Primary Source: Alamandini's “Queen Njinga of Ndongo"

In this engraving, seven figures appear in a room together. Four of the figures are African and three are European. Most of the figures are at the periphery of the image, while two take up the center. In the center of the image there is a rug, the sole decoration in the room. On the rug, an African woman kneels on her knees and elbows. Another African woman, who is adorned with a long piece of cloth over one shoulder, sits on her back, making the first woman into a human stool. The woman sitting on her back faces the three Europeans who stand together in the back right corner of the room. One of the European men sits on a chair. The other stands next to him. Behind them stands a young looking European. To the left of the image, standing behind the African woman sitting atop a human stool, stand two Africans. They stand facing the center of the room with their arms crossed in front of them. One of them is carrying a scepter. Behind the group, a large window opens the room to the outside. The landscape shows three mountains in the background. In front of the largest mountain in the center there sits a small town with several visible structures.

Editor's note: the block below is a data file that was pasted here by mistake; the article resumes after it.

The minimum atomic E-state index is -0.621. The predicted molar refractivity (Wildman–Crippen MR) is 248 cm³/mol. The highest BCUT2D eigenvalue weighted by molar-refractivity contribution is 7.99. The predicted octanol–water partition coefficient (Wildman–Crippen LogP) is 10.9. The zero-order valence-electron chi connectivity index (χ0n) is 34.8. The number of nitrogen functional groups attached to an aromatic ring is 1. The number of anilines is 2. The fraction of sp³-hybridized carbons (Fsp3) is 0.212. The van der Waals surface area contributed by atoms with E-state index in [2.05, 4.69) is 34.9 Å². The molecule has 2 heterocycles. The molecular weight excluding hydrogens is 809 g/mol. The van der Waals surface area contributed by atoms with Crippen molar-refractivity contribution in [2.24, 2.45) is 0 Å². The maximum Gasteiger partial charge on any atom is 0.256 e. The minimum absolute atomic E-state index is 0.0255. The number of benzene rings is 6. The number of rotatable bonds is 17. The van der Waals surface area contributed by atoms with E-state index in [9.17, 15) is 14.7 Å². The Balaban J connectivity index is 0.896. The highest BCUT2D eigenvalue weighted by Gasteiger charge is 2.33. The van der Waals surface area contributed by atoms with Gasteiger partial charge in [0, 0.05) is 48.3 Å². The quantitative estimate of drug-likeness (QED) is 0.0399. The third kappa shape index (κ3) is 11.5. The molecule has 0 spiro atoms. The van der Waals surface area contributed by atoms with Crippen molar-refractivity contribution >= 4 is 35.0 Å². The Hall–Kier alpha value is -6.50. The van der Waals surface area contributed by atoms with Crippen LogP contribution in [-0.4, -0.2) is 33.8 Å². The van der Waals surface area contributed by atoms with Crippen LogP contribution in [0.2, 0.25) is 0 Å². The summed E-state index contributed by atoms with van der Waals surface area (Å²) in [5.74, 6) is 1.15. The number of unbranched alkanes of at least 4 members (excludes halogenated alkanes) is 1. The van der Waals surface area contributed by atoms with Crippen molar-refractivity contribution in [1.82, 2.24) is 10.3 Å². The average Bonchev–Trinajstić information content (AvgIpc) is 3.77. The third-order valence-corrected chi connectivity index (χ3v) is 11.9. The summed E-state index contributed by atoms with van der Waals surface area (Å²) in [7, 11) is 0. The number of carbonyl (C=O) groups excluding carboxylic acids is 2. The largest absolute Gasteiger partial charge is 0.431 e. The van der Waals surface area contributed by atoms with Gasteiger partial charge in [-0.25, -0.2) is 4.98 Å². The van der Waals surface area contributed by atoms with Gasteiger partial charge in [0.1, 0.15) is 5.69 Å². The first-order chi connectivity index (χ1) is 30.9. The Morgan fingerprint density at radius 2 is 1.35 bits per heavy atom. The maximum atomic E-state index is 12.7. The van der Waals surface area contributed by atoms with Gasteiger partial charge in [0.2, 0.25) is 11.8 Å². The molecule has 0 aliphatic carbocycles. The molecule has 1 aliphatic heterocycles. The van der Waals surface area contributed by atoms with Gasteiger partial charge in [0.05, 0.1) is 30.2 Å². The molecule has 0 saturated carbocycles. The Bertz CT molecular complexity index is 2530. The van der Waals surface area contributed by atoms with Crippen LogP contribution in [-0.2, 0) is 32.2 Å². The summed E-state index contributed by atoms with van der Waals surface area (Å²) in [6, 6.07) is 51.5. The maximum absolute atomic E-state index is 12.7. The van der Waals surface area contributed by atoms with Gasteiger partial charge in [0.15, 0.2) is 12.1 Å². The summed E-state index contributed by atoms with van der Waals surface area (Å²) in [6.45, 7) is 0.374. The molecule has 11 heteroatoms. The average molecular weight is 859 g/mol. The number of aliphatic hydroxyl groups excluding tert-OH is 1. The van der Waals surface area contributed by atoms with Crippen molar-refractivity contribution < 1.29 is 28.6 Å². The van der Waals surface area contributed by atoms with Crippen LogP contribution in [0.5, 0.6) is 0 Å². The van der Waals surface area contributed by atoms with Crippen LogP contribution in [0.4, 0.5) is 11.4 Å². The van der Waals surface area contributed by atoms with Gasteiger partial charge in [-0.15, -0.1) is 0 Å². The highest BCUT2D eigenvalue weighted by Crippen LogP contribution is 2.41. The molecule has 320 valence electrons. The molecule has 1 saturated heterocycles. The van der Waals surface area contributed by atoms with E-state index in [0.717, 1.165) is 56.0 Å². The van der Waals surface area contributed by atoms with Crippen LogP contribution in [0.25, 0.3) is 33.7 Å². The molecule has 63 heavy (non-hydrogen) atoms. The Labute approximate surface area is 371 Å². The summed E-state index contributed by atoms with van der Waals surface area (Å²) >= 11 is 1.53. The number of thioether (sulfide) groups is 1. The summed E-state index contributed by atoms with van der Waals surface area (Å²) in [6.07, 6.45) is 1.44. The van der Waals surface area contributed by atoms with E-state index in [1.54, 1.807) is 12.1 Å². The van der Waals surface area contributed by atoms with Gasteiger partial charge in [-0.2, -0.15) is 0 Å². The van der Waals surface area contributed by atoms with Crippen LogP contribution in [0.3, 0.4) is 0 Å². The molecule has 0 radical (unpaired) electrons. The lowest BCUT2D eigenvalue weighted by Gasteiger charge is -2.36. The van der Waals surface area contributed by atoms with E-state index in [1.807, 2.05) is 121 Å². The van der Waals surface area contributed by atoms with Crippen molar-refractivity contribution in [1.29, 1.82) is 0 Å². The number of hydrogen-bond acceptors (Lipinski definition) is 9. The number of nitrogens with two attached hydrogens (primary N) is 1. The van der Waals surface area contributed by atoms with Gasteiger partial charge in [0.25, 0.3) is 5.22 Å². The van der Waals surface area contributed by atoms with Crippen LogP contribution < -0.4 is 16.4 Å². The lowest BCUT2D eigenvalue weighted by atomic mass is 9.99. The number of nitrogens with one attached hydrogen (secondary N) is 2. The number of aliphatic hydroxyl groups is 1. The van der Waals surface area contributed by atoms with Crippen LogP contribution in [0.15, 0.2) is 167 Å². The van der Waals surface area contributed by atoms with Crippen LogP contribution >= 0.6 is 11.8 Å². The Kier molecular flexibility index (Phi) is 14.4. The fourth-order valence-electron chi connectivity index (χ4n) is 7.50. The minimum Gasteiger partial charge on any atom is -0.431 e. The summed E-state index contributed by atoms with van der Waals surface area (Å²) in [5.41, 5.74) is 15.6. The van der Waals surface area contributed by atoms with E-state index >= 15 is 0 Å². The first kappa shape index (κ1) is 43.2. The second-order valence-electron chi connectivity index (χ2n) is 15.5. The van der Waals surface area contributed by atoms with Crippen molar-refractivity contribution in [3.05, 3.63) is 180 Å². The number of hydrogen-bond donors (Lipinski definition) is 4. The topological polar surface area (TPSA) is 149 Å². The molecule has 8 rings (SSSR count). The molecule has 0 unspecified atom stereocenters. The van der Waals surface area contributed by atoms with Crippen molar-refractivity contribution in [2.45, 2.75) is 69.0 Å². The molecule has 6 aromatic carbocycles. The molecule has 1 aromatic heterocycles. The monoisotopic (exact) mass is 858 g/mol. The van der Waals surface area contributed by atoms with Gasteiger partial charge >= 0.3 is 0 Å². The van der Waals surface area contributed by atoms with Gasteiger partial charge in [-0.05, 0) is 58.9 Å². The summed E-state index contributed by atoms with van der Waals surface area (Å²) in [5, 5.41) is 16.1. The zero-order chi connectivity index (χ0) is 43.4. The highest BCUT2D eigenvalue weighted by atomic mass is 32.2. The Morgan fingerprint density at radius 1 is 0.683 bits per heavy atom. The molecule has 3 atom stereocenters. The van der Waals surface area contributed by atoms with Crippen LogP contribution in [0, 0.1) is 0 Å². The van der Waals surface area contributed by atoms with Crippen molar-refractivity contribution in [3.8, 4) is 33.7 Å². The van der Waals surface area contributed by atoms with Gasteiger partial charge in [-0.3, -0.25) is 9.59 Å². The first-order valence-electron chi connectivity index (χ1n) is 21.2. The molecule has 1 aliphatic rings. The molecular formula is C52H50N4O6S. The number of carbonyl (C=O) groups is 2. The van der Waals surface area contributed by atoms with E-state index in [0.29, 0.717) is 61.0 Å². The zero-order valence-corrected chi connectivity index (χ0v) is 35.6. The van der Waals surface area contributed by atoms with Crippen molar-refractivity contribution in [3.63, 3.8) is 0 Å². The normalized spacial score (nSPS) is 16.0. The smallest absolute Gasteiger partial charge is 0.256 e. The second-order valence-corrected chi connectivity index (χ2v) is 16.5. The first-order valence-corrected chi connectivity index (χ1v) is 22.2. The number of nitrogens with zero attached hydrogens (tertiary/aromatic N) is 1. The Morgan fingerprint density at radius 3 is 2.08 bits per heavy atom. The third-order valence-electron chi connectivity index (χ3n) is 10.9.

Primary Source

Image Citation

“Queen Njinga of Ndongo (1582-1663) Presented to the Portuguese Governor,” Engraving by Fortunato da Alemandini after a watercolor by Giovani Antonio Cavazzi da Montecuccolo in Istorica Descrittione De’ Tre Regni Congo, Matamba, et Angola, 1687. Jamestown-Yorktown Foundation, JYF2002.20. 

Standards and Skills
Virginia Standards of Learning: VS.3e, VUS.2b
Meets National Standards of Learning for Social Studies


Summary and Significance

This image portrays a meeting between future queen Njinga of Ndongo and the Portuguese governor of Angola. Njinga sits atop a human stool, rather than suffer the insult of standing or sitting on the rug to meet with the Portuguese governor while he sat on a chair and she was not offered one. This was one of the many ways that Njinga demonstrated her power in order to strengthen her diplomatic position in dealing with the Portuguese.